UNITY, not only among Anglicans, but across the great historical divide between Churches was the vision set before the tenth General Synod at its inauguration on Tuesday.
In a sermon delivered before the Queen and the whole Synod, the Preacher to the Papal Household, Fr Raniero Cantalamessa, praised the Reformation, urged Christians not to remain “prisoners of the past”, and called for unity to begin with the “big Churches”, already seen as one by their persecutors.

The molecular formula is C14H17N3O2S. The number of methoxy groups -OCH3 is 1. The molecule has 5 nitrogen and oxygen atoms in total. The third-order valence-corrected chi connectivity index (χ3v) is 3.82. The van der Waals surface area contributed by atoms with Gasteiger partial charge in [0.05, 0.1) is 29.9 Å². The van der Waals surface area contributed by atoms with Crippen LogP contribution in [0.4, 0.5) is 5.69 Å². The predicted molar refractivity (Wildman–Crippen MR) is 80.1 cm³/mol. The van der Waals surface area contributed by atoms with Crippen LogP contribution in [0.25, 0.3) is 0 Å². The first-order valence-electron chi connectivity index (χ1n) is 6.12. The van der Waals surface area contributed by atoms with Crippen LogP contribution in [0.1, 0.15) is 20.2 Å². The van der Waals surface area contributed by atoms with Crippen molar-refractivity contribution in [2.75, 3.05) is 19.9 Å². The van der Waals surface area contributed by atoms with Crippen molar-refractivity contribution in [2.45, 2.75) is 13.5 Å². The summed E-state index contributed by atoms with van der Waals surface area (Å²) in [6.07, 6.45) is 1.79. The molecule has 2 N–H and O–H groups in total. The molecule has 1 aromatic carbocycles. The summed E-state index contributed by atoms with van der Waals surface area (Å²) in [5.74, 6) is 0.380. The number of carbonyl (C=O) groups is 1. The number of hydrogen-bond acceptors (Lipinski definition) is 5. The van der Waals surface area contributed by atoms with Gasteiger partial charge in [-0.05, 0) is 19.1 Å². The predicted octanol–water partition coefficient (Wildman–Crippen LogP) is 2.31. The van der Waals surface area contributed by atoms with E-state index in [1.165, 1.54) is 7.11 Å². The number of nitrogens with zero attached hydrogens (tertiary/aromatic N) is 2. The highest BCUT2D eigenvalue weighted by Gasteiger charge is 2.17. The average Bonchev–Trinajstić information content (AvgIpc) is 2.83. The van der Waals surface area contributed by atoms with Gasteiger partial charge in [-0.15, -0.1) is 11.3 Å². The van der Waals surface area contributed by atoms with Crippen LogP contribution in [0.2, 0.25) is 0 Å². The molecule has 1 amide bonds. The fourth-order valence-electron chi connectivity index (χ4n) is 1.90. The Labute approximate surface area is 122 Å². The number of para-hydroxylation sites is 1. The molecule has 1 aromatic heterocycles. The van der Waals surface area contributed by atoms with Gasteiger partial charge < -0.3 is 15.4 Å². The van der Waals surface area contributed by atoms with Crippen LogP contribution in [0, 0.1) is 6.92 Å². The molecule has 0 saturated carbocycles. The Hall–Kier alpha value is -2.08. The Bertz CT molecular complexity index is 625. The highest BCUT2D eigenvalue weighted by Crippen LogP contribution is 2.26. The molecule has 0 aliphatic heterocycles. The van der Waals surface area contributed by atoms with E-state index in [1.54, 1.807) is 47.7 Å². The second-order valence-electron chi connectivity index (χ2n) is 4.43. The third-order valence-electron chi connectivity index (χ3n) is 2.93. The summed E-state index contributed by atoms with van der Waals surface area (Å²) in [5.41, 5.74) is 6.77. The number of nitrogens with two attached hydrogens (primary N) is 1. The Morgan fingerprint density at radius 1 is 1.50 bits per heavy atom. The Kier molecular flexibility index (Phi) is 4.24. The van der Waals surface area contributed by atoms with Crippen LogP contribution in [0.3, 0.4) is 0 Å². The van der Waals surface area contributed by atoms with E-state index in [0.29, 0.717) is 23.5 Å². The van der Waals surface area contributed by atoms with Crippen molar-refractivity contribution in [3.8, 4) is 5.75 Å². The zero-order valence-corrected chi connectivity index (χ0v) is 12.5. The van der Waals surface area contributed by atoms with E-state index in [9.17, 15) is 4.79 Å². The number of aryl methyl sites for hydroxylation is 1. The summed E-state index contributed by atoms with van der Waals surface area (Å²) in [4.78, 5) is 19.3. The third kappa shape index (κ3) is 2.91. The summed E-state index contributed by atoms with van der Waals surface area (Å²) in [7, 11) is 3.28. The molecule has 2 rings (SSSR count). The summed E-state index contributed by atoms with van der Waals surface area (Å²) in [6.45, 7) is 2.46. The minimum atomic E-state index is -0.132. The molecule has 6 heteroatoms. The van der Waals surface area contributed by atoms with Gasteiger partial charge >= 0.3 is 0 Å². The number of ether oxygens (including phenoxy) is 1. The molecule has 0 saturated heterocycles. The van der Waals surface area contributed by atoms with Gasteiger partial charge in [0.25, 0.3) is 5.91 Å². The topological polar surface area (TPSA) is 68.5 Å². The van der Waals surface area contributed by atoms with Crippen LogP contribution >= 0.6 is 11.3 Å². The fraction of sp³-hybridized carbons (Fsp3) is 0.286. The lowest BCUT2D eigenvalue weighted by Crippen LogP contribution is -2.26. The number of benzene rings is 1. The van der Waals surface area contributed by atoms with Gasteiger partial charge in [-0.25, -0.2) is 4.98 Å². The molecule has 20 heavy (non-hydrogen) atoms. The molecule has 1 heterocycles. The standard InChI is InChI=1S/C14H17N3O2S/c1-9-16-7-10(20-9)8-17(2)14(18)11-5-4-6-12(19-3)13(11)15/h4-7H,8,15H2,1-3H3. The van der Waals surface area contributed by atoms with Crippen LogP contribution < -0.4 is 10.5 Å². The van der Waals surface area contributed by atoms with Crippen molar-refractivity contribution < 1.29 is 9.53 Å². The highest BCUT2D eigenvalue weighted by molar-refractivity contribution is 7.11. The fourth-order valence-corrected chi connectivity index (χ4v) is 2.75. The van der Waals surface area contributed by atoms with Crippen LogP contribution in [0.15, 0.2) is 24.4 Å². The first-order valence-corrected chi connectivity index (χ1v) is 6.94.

“Nothing is more important than to fulfil Christ’s heart desire for unity,” he said. “In many parts of the world, people are killed and churches burned not because they are Catholic, or Anglican, or Pentecostals, but because they are Christians. In their eyes, we are one. Let us be one also in our eyes, and in the eyes of God.”
In a “post-Christian world”, this unity must start with “the big Churches . . . putting together that which unites them, which is vastly more important than what divides them,” he said. The Anglican Church had a “special role” to play in achieving unity, he said. “It must now become more and more a via media in a dynamic sense, exercising an active function as a bridge between the Churches.” CONTINUE READING